James Kreindler, a lawyer for the Sept. 11 victims suing Saudi Arabia, said his team contacted Mohammed and his co-defendants as part of wide-ranging discovery in the case, which is in pretrial stages that could continue for years.
Generally foreign governments can’t be sued in another nation’s courts. In 2016, however, the Republican-controlled Congress overrode President Obama’s veto to pass legislation designed to let those claims proceed, over the strong objections of Saudi Arabia. The Justice Against Sponsors of Terrorism Act can expose foreign government to liability for complicity in attacks that occur on U.S. soil.
Attorneys who had been pursuing Sept. 11-related litigation since 2002 against entities they allege helped facilitate the attacks quickly brought actions against Riyadh.
“Even though we’ve been in litigation for 17 years with banks and charities, only when JASTA was passed could we start the case against Saudi Arabia,” Mr. Kreindler said.
On Capitol Hill last week, FBI Director Chris Wray was quizzed about his agency’s cooperation with the victims’ lawsuit.
“There is mounting evidence that [Saudi Arabia] aided and abetted the 9/11 attackers,” Sen. Richard Blumenthal (D., Conn.) told Mr. Wray at a Senate oversight hearing. He urged the director to turn over materials that could substantiate that claim.
“We’re trying to leave no stone unturned,” Mr. Kreindler said Monday. “But who knows whether [Mohammed and the other detainees] ever testify or be honest or be cooperative?” He added that his clients take no position on the death penalty for Guantanamo defendants.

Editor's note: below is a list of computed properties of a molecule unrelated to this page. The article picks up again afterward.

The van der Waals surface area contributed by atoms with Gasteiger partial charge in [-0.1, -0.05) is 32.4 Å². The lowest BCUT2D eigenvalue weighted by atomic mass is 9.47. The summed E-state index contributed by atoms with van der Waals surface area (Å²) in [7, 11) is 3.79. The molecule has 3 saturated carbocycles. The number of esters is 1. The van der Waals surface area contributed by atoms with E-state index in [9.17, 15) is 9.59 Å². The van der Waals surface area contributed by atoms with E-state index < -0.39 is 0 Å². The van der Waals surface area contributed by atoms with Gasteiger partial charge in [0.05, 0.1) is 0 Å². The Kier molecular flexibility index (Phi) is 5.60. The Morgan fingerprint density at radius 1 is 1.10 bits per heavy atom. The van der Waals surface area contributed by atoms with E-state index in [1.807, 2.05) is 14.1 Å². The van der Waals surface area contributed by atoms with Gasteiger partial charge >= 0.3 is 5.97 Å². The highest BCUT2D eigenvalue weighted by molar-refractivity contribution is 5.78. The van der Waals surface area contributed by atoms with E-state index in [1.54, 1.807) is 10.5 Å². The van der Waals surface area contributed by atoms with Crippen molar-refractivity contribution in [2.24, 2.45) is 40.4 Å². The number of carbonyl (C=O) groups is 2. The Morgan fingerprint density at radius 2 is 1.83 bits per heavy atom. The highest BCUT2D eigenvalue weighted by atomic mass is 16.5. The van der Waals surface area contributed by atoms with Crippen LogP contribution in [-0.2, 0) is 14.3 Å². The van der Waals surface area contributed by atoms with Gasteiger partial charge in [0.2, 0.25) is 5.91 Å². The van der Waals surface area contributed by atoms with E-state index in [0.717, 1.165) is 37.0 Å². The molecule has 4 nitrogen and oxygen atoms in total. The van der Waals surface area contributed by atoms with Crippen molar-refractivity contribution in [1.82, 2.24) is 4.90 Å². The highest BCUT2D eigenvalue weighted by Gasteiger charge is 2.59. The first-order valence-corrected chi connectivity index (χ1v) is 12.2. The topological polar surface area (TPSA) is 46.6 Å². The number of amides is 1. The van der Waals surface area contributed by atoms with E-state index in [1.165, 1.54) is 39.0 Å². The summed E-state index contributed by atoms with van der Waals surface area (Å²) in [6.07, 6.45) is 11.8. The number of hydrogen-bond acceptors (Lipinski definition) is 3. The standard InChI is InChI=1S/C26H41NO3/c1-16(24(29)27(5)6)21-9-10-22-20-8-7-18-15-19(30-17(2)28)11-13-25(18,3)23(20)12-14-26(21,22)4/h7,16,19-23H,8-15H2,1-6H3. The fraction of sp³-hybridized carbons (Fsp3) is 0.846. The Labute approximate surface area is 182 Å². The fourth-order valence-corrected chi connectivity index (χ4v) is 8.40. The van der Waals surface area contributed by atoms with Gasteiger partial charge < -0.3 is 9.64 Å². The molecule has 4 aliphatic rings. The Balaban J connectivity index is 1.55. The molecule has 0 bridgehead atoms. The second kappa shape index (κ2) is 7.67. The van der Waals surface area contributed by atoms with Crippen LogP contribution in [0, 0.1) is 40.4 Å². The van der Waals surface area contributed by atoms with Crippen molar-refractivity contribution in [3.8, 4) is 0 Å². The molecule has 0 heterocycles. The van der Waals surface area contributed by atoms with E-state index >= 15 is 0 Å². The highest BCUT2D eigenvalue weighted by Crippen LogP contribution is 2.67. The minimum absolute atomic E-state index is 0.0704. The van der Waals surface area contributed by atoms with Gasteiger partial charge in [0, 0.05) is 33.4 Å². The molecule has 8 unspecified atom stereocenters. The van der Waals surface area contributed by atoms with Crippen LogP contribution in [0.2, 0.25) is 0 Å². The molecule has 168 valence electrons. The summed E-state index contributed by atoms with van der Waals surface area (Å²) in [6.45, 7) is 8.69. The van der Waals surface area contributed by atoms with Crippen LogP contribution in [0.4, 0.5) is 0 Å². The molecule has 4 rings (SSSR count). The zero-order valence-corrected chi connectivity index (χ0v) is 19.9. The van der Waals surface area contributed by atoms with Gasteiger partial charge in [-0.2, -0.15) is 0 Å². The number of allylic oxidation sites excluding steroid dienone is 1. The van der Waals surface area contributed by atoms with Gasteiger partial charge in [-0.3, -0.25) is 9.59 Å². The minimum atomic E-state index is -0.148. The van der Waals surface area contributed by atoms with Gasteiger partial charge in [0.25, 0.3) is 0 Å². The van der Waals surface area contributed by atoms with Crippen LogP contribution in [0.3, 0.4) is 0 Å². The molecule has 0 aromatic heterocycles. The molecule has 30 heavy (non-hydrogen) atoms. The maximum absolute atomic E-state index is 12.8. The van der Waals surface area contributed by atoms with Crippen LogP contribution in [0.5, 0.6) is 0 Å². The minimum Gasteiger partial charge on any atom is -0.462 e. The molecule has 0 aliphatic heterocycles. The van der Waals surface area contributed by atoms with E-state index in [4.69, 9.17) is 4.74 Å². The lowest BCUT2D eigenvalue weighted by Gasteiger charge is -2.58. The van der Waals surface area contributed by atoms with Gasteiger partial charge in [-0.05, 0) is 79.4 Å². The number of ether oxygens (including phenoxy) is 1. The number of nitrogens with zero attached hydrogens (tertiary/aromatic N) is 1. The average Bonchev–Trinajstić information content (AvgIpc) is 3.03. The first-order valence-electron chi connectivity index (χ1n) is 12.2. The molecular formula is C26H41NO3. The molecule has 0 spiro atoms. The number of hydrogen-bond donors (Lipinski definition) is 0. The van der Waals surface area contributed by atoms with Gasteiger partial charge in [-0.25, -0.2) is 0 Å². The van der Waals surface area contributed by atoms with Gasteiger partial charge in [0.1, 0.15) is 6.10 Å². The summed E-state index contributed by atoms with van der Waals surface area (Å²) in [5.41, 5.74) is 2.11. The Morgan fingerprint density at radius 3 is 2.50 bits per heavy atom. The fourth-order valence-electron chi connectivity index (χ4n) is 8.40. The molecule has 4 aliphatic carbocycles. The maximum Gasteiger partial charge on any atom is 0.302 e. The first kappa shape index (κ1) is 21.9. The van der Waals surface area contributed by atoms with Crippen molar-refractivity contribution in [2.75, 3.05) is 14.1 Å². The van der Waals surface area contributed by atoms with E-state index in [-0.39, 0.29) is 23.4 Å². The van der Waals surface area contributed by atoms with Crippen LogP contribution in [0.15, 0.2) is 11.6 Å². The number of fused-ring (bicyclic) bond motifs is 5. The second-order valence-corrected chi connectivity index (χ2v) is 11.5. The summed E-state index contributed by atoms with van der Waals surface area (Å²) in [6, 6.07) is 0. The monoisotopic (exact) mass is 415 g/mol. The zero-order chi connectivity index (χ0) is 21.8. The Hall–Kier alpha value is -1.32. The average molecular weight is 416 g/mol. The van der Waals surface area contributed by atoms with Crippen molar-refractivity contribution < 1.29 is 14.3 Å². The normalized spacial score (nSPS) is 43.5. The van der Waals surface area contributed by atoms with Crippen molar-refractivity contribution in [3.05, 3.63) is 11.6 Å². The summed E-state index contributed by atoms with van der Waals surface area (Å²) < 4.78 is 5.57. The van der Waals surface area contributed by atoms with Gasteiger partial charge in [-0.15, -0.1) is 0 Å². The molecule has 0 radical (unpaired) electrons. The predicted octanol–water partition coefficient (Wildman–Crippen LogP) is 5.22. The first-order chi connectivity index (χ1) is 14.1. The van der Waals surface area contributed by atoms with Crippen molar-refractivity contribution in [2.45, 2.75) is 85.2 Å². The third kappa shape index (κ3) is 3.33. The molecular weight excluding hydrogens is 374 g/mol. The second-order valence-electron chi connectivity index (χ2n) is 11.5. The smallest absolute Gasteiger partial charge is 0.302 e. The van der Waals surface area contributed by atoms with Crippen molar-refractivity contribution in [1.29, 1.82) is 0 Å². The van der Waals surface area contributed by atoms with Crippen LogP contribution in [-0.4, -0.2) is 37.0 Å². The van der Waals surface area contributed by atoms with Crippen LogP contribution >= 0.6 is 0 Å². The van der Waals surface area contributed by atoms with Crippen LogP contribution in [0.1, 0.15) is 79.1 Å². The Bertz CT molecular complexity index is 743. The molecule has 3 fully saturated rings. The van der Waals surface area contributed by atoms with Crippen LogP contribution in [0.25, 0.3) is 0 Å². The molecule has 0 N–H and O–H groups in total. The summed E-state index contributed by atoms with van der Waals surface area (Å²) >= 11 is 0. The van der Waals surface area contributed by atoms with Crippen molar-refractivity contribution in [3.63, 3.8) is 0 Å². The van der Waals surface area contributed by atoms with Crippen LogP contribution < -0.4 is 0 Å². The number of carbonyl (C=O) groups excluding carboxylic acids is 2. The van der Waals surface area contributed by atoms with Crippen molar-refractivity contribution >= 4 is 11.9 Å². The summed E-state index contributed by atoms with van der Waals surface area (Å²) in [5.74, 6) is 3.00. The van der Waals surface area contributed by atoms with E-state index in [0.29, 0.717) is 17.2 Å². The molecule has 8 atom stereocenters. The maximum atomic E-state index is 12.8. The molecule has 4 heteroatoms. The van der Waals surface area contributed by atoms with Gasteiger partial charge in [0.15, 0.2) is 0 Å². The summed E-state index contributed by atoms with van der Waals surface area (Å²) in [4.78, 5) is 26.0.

A Pentagon spokeswoman declined to comment, citing ongoing litigation.
The Sept. 11 victims’ lawyers requested depositions from two of Mr. Mohammed’s co-defendants as well. The Friday filing reported that counsel for al-Baluchi, said their client “‘respectfully declines to be deposed,’ noting that ‘memory and cognitive difficulties, among other issues, present an obstacle to his participation in a deposition.’”
Mr. al-Baluchi’s lawyer, Ms. Pradhan, said “his condition is a direct result of his torture. He has been diagnosed with a traumatic brain injury from his walling [being slammed into a wall] in 2003, he has been diagnosed with PTSD, with anxiety, he has bouts of vertigo, he continues to have extreme sleep disturbances as a result of his sleep deprivation.”
The CIA treatment of Mr. al-Baluchi was the basis for torture scenes in the 2012 movie “Zero Dark Thirty,” according to CIA materials released under the Freedom of Information Act. Over prosecution objections, defense lawyers screened the film at a Guantanamo military commission hearing in 2016.
A lawyer for a third defendant, Mustafa al-Hawsawi, said he was awaiting his client’s instructions on the matter, the filing said.
The legislation to fund victims’ medical claims, signed Monday at a ceremony at the White House Rose Garden, appropriates money for all current and future approved claims made through the September 11th Victim Compensation Fund until 2090, at an estimated cost of $10.2 billion over the next 10 years.
“You have gone far beyond your duty to us, and today we strive to fulfill our sacred duty to you,” Mr. Trump told first responders, families of victims and survivors of the attacks who attended the White House event.
The legislation passed the Senate last week and the House earlier this month, both with overwhelming bipartisan support.
The fund was established to compensate the victims of the 2001 terrorist attacks as well as relatives of those who were killed and first responders who suffered health consequences from exposure to debris at the sites.